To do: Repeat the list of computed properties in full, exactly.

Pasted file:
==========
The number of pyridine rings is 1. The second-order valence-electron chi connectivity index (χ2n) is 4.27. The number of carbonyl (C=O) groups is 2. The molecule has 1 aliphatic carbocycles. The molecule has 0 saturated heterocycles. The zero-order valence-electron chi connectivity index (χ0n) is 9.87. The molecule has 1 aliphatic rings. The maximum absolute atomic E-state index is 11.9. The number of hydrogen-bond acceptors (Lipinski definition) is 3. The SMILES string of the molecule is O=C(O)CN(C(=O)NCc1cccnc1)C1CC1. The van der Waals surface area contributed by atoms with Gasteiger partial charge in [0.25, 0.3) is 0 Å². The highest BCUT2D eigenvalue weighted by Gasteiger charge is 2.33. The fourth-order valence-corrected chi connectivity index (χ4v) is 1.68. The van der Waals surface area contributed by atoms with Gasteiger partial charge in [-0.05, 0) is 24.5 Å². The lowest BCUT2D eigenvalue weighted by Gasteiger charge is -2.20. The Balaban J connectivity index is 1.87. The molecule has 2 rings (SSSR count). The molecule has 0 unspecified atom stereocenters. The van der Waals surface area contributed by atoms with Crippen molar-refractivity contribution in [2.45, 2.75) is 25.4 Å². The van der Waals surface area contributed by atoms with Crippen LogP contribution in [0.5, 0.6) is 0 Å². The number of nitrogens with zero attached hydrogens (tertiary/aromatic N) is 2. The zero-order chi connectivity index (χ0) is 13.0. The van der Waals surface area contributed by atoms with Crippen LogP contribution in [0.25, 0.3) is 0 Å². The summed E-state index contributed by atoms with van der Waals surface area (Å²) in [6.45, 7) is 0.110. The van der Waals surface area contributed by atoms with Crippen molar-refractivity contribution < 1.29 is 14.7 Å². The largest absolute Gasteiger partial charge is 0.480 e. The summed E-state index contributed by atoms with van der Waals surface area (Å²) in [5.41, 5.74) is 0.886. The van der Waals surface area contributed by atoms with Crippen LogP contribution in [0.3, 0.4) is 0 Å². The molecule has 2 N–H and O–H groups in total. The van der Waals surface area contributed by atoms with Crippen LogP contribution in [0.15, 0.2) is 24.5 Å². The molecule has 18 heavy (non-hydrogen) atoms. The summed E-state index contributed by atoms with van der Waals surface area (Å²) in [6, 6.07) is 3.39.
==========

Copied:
The number of pyridine rings is 1. The second-order valence-electron chi connectivity index (χ2n) is 4.27. The number of carbonyl (C=O) groups is 2. The molecule has 1 aliphatic carbocycles. The molecule has 0 saturated heterocycles. The zero-order valence-electron chi connectivity index (χ0n) is 9.87. The molecule has 1 aliphatic rings. The maximum absolute atomic E-state index is 11.9. The number of hydrogen-bond acceptors (Lipinski definition) is 3. The SMILES string of the molecule is O=C(O)CN(C(=O)NCc1cccnc1)C1CC1. The van der Waals surface area contributed by atoms with Gasteiger partial charge in [0.25, 0.3) is 0 Å². The highest BCUT2D eigenvalue weighted by Gasteiger charge is 2.33. The fourth-order valence-corrected chi connectivity index (χ4v) is 1.68. The van der Waals surface area contributed by atoms with Gasteiger partial charge in [-0.05, 0) is 24.5 Å². The lowest BCUT2D eigenvalue weighted by Gasteiger charge is -2.20. The Balaban J connectivity index is 1.87. The molecule has 2 rings (SSSR count). The molecule has 0 unspecified atom stereocenters. The van der Waals surface area contributed by atoms with Crippen molar-refractivity contribution in [2.45, 2.75) is 25.4 Å². The van der Waals surface area contributed by atoms with Crippen LogP contribution in [0.5, 0.6) is 0 Å². The number of nitrogens with zero attached hydrogens (tertiary/aromatic N) is 2. The zero-order chi connectivity index (χ0) is 13.0. The van der Waals surface area contributed by atoms with Crippen LogP contribution in [0.25, 0.3) is 0 Å². The summed E-state index contributed by atoms with van der Waals surface area (Å²) in [6.45, 7) is 0.110. The van der Waals surface area contributed by atoms with Crippen molar-refractivity contribution < 1.29 is 14.7 Å². The largest absolute Gasteiger partial charge is 0.480 e. The summed E-state index contributed by atoms with van der Waals surface area (Å²) in [5.41, 5.74) is 0.886. The van der Waals surface area contributed by atoms with Crippen LogP contribution in [0.3, 0.4) is 0 Å². The molecule has 2 N–H and O–H groups in total. The van der Waals surface area contributed by atoms with Crippen LogP contribution in [0.15, 0.2) is 24.5 Å². The molecule has 18 heavy (non-hydrogen) atoms. The summed E-state index contributed by atoms with van der Waals surface area (Å²) in [6, 6.07) is 3.39.